(388g) Bayesian Optimisation for Plug Performance of Coiled Tubes at Low-Reynolds-Number | AIChE

(388g) Bayesian Optimisation for Plug Performance of Coiled Tubes at Low-Reynolds-Number


Savage, T., University of Cambridge
McDonough, J., Newcastle University
del Rio Chanona, E. A., Imperial College London
Matar, O. K., Imperial College London
Coiled tubes are used in polymerisation [1], nanoparticles synthesis [2], biotherapeutics [3], and heat-exchanger systems [4], due to their desirable plug flow capability. Plug flow is characterised by strong radial mixing and reduced axial mixing due to the formation of Dean vortices [5]. Typically, plug flow characteristics are only observed in coiled tubes when Re>300 unless an oscillatory motion is superimposed. This enables plug flow under highly-laminar Reynolds numbers (at least as low as Re=10) [6],[7]. The combination of Reynolds number, oscillation conditions (frequency/amplitude) and tube geometry (tube diameter, radius of curvature and pitch) leads to a high-dimensional parameter space that likely contains an optimal configuration to maximise the plug flow performance and mixing response.

Experimental and Computational Fluid Dynamics (CFD) studies have revealed that the mixing efficiency is sensitive to the coil geometry. Increasing the tube diameter and coil’s pitch, or decreasing the radius of curvature all improve the mixing efficiency since these parameters affect Dean vortex formation [8], [9]. Additionally, it has been observed that increasing the oscillation amplitude and frequency causes the plug flow to ‘switch on’ then ‘switch off’, indicating an optimal operation region must exist. Understanding how the geometric and operating condition parameters interact to produce the plug flow response is critical. However, exploration of the vast parameter space via experiments is expensive. Instead, CFD is an attractive low-cost alternative for parametric analysis, though the choice of an optimisation algorithm can offset the benefits.

CFD based optimisers are largely gradient-based using an adjoint method [10], which although quick in finding local optima, does not guarantee the detection of global optimality. Another option is genetic algorithms for multi-objective optimisation within the gradient-free black-box optimisation technique. Whilst the end results are promising, this method requires very large numbers of CFD runs (order of 1,000’s) to be performed and evaluated, which removes the cost and time advantage [11]. Another possibility is to replace expensive CFD simulations with cheap surrogate models, such as neural networks, regressions or radial basis functions [12]. However, this method can only start the optimisation process after building the surrogate model using the generated results from CFD, which still increases the number of CFD simulations. Therefore, in this study, we explore Bayesian optimisation to optimise the oscillatory helical coils because it has been proven to find optimal solutions with minimal parameter data [13] [14].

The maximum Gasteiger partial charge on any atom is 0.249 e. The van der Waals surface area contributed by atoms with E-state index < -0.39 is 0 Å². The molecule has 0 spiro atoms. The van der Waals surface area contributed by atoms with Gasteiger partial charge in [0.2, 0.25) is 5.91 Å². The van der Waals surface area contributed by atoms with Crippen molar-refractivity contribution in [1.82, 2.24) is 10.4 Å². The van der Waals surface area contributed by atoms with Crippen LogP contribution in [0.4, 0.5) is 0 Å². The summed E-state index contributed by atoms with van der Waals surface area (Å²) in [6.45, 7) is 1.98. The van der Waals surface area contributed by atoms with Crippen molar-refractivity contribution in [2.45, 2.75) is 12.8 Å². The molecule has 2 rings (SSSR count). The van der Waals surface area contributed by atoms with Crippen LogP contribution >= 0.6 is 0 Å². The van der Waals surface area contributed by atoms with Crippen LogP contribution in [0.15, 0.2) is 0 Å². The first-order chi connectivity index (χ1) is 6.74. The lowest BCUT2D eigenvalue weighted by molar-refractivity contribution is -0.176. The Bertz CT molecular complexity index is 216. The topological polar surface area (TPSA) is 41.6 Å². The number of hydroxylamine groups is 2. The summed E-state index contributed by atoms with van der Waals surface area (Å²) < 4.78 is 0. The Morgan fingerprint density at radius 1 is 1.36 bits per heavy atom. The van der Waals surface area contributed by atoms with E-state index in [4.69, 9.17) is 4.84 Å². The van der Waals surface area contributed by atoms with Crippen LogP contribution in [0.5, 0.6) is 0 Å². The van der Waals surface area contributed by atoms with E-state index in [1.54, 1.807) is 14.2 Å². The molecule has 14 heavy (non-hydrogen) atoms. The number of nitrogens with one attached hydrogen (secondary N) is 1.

We deploy a black-box Bayesian optimisation technique coupled with a computational fluid dynamics (CFD) model in coiled tubes subject to oscillatory flows. The Bayesian exploration uses the Gaussian process as a surrogate model, and we integrate this with the OpenFOAM solver through the PyFoam library. The parametric geometries are generated using FreeCAD through Python script. We run transient CFD simulations of tracer injections into the water medium with scalarTransportFoam to track the tracer concentration in the tube. The groovyBC boundary-condition is introduced for imposing oscillatory velocity at the inlet. The plug flow performance is evaluated through residence time distribution (RTD), and the curve from the tank-in-series model is matched against this RTD to find the number of equivalent tank-in-series (‘N’). The workflow for the model is shown in Figure 1. The CFD model is used to evaluate N as a function of the geometric and oscillating input parameters as well as underlying vortex structures corresponding to the input parameters and N value. Better plug flow performance (equivalent to a higher value of N, with N = 10 considered the minimum standard) corresponded to Dean vortices filling the entire radial cross-sectional area of the tube leading to effective radial mixing. We validated the computational RTDs against experimental data. The results show a significant improvement in plug flow performance for only a slight variation in parameters, particularly the oscillation frequency and amplitude at a fixed geometry.

We achieved an open-source, automated, closed-loop model capable of finding optimal solutions through this study. This shows the potential of applying a data-driven model to efficiently explore high-dimensional parameter spaces that are otherwise too expensive using CFD or experiments alone. We anticipate that this modelling approach can lead to better process efficiency and perhaps bespoke coiled tube designs tailored towards targeted processes.


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